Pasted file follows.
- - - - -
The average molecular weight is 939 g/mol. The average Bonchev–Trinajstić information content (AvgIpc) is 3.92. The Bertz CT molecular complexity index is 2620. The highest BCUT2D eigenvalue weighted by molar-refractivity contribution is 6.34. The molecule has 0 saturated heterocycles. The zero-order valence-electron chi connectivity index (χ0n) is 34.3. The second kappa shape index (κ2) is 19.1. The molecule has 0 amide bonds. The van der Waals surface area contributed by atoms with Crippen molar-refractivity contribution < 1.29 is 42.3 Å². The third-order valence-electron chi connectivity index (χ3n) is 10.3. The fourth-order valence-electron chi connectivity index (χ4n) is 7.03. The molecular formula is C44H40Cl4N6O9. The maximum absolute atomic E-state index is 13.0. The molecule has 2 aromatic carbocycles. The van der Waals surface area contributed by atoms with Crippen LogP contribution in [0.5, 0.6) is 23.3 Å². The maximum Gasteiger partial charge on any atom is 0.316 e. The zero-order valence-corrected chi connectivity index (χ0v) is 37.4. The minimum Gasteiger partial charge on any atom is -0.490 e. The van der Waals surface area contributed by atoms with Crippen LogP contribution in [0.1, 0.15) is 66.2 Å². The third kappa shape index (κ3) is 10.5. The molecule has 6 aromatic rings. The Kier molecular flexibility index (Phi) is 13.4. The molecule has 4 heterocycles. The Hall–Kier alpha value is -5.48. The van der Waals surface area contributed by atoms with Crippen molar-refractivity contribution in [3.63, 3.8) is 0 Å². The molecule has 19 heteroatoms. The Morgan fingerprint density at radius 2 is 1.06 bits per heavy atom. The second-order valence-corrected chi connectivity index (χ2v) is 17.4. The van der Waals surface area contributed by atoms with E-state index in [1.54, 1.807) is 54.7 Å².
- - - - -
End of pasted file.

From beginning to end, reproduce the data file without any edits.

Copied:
The average molecular weight is 939 g/mol. The average Bonchev–Trinajstić information content (AvgIpc) is 3.92. The Bertz CT molecular complexity index is 2620. The highest BCUT2D eigenvalue weighted by molar-refractivity contribution is 6.34. The molecule has 0 saturated heterocycles. The zero-order valence-electron chi connectivity index (χ0n) is 34.3. The second kappa shape index (κ2) is 19.1. The molecule has 0 amide bonds. The van der Waals surface area contributed by atoms with Crippen molar-refractivity contribution < 1.29 is 42.3 Å². The third-order valence-electron chi connectivity index (χ3n) is 10.3. The fourth-order valence-electron chi connectivity index (χ4n) is 7.03. The molecular formula is C44H40Cl4N6O9. The maximum absolute atomic E-state index is 13.0. The molecule has 2 aromatic carbocycles. The van der Waals surface area contributed by atoms with Crippen LogP contribution in [0.5, 0.6) is 23.3 Å². The maximum Gasteiger partial charge on any atom is 0.316 e. The zero-order valence-corrected chi connectivity index (χ0v) is 37.4. The minimum Gasteiger partial charge on any atom is -0.490 e. The van der Waals surface area contributed by atoms with Crippen LogP contribution in [0.1, 0.15) is 66.2 Å². The third kappa shape index (κ3) is 10.5. The molecule has 6 aromatic rings. The Kier molecular flexibility index (Phi) is 13.4. The molecule has 4 heterocycles. The Hall–Kier alpha value is -5.48. The van der Waals surface area contributed by atoms with Crippen molar-refractivity contribution in [3.63, 3.8) is 0 Å². The molecule has 19 heteroatoms. The Morgan fingerprint density at radius 2 is 1.06 bits per heavy atom. The second-order valence-corrected chi connectivity index (χ2v) is 17.4. The van der Waals surface area contributed by atoms with E-state index in [1.54, 1.807) is 54.7 Å².